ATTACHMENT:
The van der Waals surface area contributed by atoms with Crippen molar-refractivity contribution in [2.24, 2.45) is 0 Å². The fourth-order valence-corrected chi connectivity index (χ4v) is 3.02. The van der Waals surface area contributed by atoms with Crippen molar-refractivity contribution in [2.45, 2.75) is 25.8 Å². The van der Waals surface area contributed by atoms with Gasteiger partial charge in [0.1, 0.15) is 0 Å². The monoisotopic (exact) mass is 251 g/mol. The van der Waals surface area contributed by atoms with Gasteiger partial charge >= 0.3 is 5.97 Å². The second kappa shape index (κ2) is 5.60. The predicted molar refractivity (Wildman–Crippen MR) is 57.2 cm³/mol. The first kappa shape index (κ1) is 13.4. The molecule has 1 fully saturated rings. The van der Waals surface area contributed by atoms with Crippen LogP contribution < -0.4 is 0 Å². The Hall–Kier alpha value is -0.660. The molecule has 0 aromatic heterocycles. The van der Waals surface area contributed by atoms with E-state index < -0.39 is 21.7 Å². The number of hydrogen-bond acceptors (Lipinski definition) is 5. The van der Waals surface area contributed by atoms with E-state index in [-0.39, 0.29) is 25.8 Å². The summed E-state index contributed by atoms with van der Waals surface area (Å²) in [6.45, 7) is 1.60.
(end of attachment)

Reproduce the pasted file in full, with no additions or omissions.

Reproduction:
The van der Waals surface area contributed by atoms with Crippen molar-refractivity contribution in [2.24, 2.45) is 0 Å². The fourth-order valence-corrected chi connectivity index (χ4v) is 3.02. The van der Waals surface area contributed by atoms with Crippen molar-refractivity contribution in [2.45, 2.75) is 25.8 Å². The van der Waals surface area contributed by atoms with Gasteiger partial charge in [0.1, 0.15) is 0 Å². The monoisotopic (exact) mass is 251 g/mol. The van der Waals surface area contributed by atoms with Gasteiger partial charge >= 0.3 is 5.97 Å². The second kappa shape index (κ2) is 5.60. The predicted molar refractivity (Wildman–Crippen MR) is 57.2 cm³/mol. The first kappa shape index (κ1) is 13.4. The molecule has 1 fully saturated rings. The van der Waals surface area contributed by atoms with Crippen LogP contribution < -0.4 is 0 Å². The Hall–Kier alpha value is -0.660. The molecule has 0 aromatic heterocycles. The van der Waals surface area contributed by atoms with E-state index < -0.39 is 21.7 Å². The number of hydrogen-bond acceptors (Lipinski definition) is 5. The van der Waals surface area contributed by atoms with E-state index in [-0.39, 0.29) is 25.8 Å². The summed E-state index contributed by atoms with van der Waals surface area (Å²) in [6.45, 7) is 1.60.